Using state of the art graphics and imagery from ground-based telescopes and space probes, presented using ultra-high-resolution LED screen technology, Brian will explore the latest missions to the planets, the nature of space and time from the Big Bang to black holes and the origin and fate of life and intelligence in the Universe. He will also address questions about the value of science, how we acquire scientific knowledge and why we should trust it.
Visual highlights will include a journey around and into a black hole, created in partnership with Double Negative, the four-time Academy Award-winning visual effects company responsible for creating the black hole effects in the movie Interstellar.
Taking audiences to the edge of our current understanding about the origin and evolution of our Solar System and the Universe, Professor Brian Cox Live 2019 offers a fascinating insight into the workings of nature at the most fundamental level. Whether an avid science reader or a total novice, Professor Cox makes challenging ideas accessible to all, exploring the vast, possibly infinite universe and our place within it from earth to the edges of the cosmos.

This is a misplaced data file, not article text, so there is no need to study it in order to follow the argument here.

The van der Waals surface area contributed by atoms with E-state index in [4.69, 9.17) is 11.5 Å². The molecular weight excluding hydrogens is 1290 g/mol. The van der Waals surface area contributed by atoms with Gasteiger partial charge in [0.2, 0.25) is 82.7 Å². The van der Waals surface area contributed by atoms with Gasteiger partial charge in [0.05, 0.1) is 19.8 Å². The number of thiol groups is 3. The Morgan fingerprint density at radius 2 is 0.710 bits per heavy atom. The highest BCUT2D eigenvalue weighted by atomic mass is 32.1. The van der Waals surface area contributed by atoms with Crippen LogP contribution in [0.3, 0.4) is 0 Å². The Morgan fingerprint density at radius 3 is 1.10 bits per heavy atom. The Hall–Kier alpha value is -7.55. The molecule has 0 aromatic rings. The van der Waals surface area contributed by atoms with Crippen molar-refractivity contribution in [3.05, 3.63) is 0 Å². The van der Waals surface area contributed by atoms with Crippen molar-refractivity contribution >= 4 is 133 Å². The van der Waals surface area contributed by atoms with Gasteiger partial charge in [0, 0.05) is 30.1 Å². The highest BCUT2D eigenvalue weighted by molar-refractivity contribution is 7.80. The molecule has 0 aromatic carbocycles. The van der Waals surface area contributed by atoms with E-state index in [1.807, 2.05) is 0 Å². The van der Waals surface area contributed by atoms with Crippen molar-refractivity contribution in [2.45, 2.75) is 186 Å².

Brian will be joined by co-host of The Infinite Monkey Cage and award-winning comedian Robin Ince to oversee an audience Q&A, giving fans the chance to ask any questions they have and making every show unique.
Professor Brian Cox said: “On the last tour I loved talking about astronomy and cosmology with vast, state of the art screens to display images of the cosmos as we’ve never seen them before. 30-meter-wide images from the Hubble Space Telescope are certainly something to behold. On this new tour, I’m going to go a step further with the technology, to the horror of Lateral Events because it’ll be expensive. But it’ll be spectacular as well, and I hope it’ll offer people a completely new perspective on our place in the Universe.”
Brian is Professor of Particle Physics at The University of Manchester, The Royal Society Professor for Public Engagement in Science and a Fellow of the Royal Society. As a broadcaster, he has presented a number of highly acclaimed science programmes for the BBC, boosting the popularity of subjects such as astronomy and physics and garnering a host of accolades, including 2 Royal Television Society awards and a Peabody Award for Wonders of The Solar System. He has also authored a series of best-selling books, including the widely acclaimed Human Universe and the recently released Universal: A Guide to the Cosmos, and is recognised as the foremost communicator for all things scientific. His critically acclaimed BBC series, Forces of Nature, aired in 2016.